Theresa Kehoe, MD, FDA medical officer, addressed the issue of long-term use of bisphosphonates.


Published 10/1/2012
Laura L. Tosi, MD; Debra Sietsema, PhD, RN

AOA/NAON Collaborate on Hot Topics in Bone Health

Symposium presents cutting edge information

Laura L. Tosi, MD, and Debra Sietsema, PhD, RN

Hot Topics in Bone Health,” a collaboration between the American Orthopaedic Association (AOA) and the National Association of Orthopaedic Nurses (NAON), brought together more than 140 participants during the AOA’s 125th Annual Meeting in Washington, D.C., earlier this year to discuss a variety of pressing bone health issues. This was the first time that AOA/NAON coprovided a continuing education activity.

NAON’s engagement with the AOA Own the Bone® program through its Organizational Alliance led to this collaboration. Some interactive sessions and case studies were geared primarily toward nurses, who frequently coordinate and champion the Own the Bone program at their institutions.

Atypical femur fractures
Kyle J. Jeray, MD,
of the Greenville Hospital System University Medical Center, and Richard M. Dell, MD, of the Southern California Kaiser Permanente Medical Group, discussed the recognition and management of atypical femur fractures. Both agreed that the recognition and incidence of these fractures is increasing. Patients frequently have a history of thigh or groin pain and many have been taking bisphosphonates for an extended period, although these injuries can occur in individuals who have never received bisphosphonate therapy.

Patients are commonly younger than the typical hip fracture patient, female, and white or Asian. Radiographs may show a thickened or flared lateral cortex. Although these changes have most frequently been described in the subtrochanteric region, they can be seen anywhere along the femoral shaft.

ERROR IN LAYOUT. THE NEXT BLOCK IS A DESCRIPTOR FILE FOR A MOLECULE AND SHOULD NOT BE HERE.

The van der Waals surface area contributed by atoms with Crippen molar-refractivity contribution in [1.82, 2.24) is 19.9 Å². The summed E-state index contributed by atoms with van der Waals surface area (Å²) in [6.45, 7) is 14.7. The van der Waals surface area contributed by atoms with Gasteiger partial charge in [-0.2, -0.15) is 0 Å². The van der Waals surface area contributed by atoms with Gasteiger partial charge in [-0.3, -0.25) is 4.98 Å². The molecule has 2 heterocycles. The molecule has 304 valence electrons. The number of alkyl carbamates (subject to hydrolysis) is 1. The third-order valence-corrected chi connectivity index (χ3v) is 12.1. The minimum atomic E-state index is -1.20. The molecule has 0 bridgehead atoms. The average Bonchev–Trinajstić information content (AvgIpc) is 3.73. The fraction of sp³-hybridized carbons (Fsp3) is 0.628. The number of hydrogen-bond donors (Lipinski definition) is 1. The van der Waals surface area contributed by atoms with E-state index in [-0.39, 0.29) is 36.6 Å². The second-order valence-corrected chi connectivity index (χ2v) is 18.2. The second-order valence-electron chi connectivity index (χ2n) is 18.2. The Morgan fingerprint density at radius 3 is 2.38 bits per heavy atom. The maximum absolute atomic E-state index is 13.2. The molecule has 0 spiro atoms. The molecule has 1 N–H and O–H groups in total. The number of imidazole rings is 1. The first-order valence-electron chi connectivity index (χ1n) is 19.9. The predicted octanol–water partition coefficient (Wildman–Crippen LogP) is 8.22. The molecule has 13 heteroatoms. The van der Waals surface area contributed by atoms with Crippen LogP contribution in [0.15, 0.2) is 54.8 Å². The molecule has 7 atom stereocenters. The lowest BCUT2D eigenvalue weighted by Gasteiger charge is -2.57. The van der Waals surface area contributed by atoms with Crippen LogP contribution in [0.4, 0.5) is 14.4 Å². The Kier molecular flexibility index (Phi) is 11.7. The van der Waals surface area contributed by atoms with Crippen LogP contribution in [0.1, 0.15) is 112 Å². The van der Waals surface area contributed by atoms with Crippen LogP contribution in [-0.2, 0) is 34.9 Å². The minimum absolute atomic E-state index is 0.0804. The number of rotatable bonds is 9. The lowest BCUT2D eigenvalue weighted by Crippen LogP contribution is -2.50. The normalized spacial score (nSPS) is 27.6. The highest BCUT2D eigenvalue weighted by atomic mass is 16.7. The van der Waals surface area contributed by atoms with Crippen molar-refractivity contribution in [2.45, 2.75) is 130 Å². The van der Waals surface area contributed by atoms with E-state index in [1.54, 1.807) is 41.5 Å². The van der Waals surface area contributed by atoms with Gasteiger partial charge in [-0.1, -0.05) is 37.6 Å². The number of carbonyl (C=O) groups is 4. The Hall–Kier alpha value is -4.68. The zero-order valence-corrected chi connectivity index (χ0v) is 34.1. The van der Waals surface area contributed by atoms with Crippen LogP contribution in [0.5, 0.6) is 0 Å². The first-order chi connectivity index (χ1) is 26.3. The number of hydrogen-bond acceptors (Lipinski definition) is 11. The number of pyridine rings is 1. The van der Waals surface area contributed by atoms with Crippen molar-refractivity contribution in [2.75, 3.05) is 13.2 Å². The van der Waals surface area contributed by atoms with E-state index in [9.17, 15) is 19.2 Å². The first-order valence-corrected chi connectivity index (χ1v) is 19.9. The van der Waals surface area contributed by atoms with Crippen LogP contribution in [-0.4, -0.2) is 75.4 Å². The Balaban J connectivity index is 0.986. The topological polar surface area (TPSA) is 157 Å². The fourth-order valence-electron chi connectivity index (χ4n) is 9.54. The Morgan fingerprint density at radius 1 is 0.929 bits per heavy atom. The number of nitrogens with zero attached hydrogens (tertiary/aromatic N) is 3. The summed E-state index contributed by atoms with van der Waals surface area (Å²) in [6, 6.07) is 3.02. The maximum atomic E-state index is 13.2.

Both Drs. Jeray and Dell agreed that rodding, not plating, is the preferred treatment. Dr. Jeray also supports prophylactic roding of femurs with signs and symptoms of an atypical fracture to reduce the risk of complications and repeat surgery and enable patients to return to their previous levels of activity quickly. Dr. Dell, however, noted that prophylactic rodding may not always be necessary because many patients will heal if they are taken off bisphosphonates, put on restricted weight bearing and exercise, and observed carefully.

Long-term use of bisphosphonates
According to Theresa Kehoe, MD, U.S. Food and Drug Administration (FDA) medical officer, the agency recently held hearings on the long-term use of bisphosphonates. She noted that few studies have followed patients taking these drugs beyond 5 years and the studies that have been conducted were not designed to demonstrate impact on fractures.

Although the literature confirms the efficacy of bisphosphonates in reducing the risk for fracture, Dr. Kehoe noted that atypical fractures appear to be associated with bisphosphonate use. The relationship between duration of use and atypical fractures is unclear, however, and causality is uncertain. Available data suggest that it may not be necessary to keep patients on bisphosphonates indefinitely and that therapy can be safely discontinued after 3 to 5 years in many cases. A subset of patients, however, might benefit from continued therapy.